Yesterday’s post concerned (amongst other things) the desirability of having the two bargaining teams explicitly assert in our Collective Agreement the importance of equity for Partial-Load faculty, and having them negotiate the implementation of Bill 148’s terms into our Collective Agreement, to the fullest degree possible. Desirable, at least, in comparison with the Employer’s offer a) to say nothing about Bill 148, b) to make no effort whatsover to effect the kind of equity that Bill 148 is designed to legally enshrine, and c) to have all issues about how to implement such provisions (in the event that the legislation passes) to a board of arbitration, in a time-consuming formal process.
Our most dedicated correspondent responds, claiming that my…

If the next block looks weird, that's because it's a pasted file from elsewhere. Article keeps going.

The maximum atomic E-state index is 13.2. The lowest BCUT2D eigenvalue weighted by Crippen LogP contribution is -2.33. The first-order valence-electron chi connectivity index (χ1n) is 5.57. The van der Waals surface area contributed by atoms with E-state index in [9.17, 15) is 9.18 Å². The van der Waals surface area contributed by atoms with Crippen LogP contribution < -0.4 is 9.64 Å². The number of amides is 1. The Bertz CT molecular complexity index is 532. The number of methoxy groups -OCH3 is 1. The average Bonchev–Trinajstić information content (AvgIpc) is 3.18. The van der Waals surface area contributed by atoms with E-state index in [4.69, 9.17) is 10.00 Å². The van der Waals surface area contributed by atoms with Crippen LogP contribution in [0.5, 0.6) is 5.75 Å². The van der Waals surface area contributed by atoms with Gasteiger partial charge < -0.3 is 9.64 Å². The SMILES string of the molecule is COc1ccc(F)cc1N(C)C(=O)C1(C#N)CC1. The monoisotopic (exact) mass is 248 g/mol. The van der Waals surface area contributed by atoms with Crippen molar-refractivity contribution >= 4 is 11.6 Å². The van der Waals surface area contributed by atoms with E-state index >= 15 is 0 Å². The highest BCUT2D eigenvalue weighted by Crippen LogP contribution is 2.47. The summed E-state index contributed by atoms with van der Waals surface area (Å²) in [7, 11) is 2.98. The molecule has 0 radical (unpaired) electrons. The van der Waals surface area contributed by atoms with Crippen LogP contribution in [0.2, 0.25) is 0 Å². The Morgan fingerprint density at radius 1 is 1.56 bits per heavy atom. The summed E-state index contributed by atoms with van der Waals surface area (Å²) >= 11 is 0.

…idea “that the College is unwilling to provide pay equity to contract faculty only a) under the force of legislation, b) to the minimum degree required by that legislation, and c) only to the further degree (and only at the time) determined at the end of an arbitral process” is not “uncharitable.” It defines the way the employer behaves with respect to all issues from salary and and working conditions to matters of pedagogy and curriculum control.
The only possible good that might come from arbitration lies in the fact that arbitrators have occasionally sided with workers as, for example, in the case of compelling colleges to open up a few more full-time positions – something local management is now claiming as a sign of its generosity and good faith, after fighting against such initiatives for decades.
Looking forward to fair arbitration results, however, doesn’t alter the fact that securing any such results would be costly. time-consuming and far from a certainty. Maybe the employer is just looking forward to a change in government on or before the scheduled election date of June 7, 2018 and is putting as many of its eggs as possible into Patrick Brown’s basket.